If you’re letting one kid off the hook because of their upbringing, then what motive is there to teach responsibility? I hope this kid learns, but I’ve seen a few similar stories play out, and most ended with serious prison time.


          • I had a friend (now deceased) who started getting into trouble fairly young. Nothing serious for a while but escalated over time. He didn’t come from money but he was a likable guy and they’d always set it up where he could do his state time in the local county jail. That was basically like summer camp for him (except he liked to go in winter, hot food, warm bed, etc). Anyhow, the last time he got in trouble, they finally sent him to Jackson. He didn’t like it there worth a damn. When he got home, he didn’t get in any more trouble but by then the years of substance abuse had taken their toll and he only lived a couple more years. I’ve always wondered how things would’ve turned out if they had sent him off the first time or two, way back. Maybe he would’ve learned; maybe not. I know you could talk to him ’til you were blue in the face and it just never sunk in.


          • Situations like the one with your friend makes it a bit easier to see the situation from the ground floor. I always said that I want to live my life by having as few regrets or second guesses as possible. I know it’s practically impossible to avoid them altogether.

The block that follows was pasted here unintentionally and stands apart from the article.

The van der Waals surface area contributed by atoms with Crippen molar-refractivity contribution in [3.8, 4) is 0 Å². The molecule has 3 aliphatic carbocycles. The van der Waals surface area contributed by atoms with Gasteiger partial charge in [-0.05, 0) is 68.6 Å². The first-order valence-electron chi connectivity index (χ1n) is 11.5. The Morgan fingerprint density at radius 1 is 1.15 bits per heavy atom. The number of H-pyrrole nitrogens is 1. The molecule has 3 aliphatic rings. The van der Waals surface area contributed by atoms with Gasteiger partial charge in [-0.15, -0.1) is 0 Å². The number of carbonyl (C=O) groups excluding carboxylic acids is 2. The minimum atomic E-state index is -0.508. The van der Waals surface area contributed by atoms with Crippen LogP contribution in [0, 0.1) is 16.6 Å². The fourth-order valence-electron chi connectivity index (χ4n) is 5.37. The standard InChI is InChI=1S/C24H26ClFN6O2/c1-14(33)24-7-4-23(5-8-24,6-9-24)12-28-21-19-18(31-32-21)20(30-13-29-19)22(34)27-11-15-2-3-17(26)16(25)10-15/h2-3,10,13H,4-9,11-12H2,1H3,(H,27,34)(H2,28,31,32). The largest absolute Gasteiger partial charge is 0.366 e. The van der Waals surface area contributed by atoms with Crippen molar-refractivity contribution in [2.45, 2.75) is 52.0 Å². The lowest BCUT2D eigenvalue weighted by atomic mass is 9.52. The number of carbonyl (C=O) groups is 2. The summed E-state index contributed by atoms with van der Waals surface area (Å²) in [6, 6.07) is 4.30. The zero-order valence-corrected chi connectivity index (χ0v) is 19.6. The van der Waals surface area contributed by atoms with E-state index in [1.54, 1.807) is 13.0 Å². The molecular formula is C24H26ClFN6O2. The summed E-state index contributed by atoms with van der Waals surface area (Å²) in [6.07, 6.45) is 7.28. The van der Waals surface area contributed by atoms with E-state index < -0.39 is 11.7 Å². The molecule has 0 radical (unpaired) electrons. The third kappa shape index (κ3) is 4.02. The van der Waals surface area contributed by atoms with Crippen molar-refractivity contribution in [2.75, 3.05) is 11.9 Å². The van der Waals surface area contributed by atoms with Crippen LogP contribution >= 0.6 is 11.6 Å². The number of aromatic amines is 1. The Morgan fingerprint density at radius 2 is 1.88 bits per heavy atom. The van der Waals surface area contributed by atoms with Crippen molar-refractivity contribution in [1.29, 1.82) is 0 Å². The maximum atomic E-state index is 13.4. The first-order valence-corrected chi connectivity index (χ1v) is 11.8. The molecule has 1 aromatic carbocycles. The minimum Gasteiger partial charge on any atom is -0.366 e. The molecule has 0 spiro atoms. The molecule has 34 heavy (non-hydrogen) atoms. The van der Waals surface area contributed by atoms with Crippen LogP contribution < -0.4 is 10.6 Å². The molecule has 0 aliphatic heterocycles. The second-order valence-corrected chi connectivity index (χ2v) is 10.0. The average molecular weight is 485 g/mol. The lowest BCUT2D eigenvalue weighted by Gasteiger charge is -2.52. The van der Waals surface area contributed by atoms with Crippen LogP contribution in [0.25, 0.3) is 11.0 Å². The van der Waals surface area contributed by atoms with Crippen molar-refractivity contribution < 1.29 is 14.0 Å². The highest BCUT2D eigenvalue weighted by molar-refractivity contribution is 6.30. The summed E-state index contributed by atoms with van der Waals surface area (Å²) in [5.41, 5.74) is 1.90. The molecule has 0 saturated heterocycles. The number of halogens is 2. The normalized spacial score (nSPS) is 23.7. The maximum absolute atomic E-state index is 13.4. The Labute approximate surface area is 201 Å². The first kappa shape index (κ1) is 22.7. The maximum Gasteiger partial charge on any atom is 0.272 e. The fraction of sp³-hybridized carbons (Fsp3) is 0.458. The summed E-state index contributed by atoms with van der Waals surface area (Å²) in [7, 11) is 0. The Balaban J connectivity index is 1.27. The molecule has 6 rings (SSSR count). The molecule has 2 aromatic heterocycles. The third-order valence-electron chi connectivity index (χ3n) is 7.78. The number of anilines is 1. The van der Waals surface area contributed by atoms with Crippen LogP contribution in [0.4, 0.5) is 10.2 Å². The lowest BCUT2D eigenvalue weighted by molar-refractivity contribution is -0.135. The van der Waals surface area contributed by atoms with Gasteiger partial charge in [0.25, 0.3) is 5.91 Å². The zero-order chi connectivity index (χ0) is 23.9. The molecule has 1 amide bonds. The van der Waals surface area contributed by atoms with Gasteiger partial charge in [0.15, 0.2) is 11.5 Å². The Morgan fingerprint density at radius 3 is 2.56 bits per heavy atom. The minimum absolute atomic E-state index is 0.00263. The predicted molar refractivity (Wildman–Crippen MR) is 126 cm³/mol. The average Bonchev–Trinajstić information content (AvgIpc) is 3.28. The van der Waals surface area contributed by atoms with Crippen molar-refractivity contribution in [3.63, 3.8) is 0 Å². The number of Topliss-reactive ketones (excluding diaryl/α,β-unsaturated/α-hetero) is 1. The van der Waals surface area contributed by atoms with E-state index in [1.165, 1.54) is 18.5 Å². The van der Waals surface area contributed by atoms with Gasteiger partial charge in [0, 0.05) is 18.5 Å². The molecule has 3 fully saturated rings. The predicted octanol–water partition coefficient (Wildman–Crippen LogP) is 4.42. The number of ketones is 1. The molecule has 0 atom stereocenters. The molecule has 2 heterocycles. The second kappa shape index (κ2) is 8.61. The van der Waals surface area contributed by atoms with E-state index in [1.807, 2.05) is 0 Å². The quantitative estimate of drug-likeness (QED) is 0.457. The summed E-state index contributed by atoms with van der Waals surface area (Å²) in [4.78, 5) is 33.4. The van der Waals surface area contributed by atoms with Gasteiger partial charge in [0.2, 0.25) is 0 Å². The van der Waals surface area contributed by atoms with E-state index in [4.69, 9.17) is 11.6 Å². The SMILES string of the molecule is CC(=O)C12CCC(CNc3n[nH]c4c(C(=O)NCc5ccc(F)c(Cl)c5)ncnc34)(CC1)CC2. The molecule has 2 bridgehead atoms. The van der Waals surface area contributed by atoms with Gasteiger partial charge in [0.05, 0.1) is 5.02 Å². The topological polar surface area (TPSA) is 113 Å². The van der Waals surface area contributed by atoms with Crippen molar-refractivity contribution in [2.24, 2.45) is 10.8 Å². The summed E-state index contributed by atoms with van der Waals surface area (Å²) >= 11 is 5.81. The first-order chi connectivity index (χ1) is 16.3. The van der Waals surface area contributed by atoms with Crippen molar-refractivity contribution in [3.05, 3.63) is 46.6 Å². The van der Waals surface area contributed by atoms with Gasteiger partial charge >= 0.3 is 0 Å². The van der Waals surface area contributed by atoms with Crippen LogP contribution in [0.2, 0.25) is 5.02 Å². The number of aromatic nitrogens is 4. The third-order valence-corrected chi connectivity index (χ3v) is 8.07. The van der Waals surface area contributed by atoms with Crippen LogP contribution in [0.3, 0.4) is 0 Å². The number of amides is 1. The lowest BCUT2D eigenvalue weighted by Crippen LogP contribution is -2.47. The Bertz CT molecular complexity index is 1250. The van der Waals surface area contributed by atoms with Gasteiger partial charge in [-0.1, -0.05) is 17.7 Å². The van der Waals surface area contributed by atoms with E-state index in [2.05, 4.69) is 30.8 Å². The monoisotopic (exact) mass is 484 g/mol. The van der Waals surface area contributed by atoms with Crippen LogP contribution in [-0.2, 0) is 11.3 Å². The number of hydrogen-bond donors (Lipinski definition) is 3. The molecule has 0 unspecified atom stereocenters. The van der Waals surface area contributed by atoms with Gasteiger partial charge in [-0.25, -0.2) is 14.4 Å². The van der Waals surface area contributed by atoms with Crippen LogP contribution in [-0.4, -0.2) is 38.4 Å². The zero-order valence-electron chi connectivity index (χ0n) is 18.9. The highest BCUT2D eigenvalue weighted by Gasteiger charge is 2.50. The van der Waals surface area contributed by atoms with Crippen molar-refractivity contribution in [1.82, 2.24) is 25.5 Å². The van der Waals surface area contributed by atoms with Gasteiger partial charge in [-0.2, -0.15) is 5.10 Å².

2. I don’t know if it would have been an option to put the kid in confinement for a year or so and then send him on to the facility. Screws up in the facility, back to jail then keep repeating.

    Really brings the punishment/rehabilitation/or both issues to the fore, doesn’t it?


    The school he drove the truck to was a small, private school. Principal called in the dad, dad gave her a reluctant ‘yeah, well, he won’t do it again’ and no police involved. Students at expensive, small private schools? School doesn’t want to lose the tuition so they can drop the ball, too.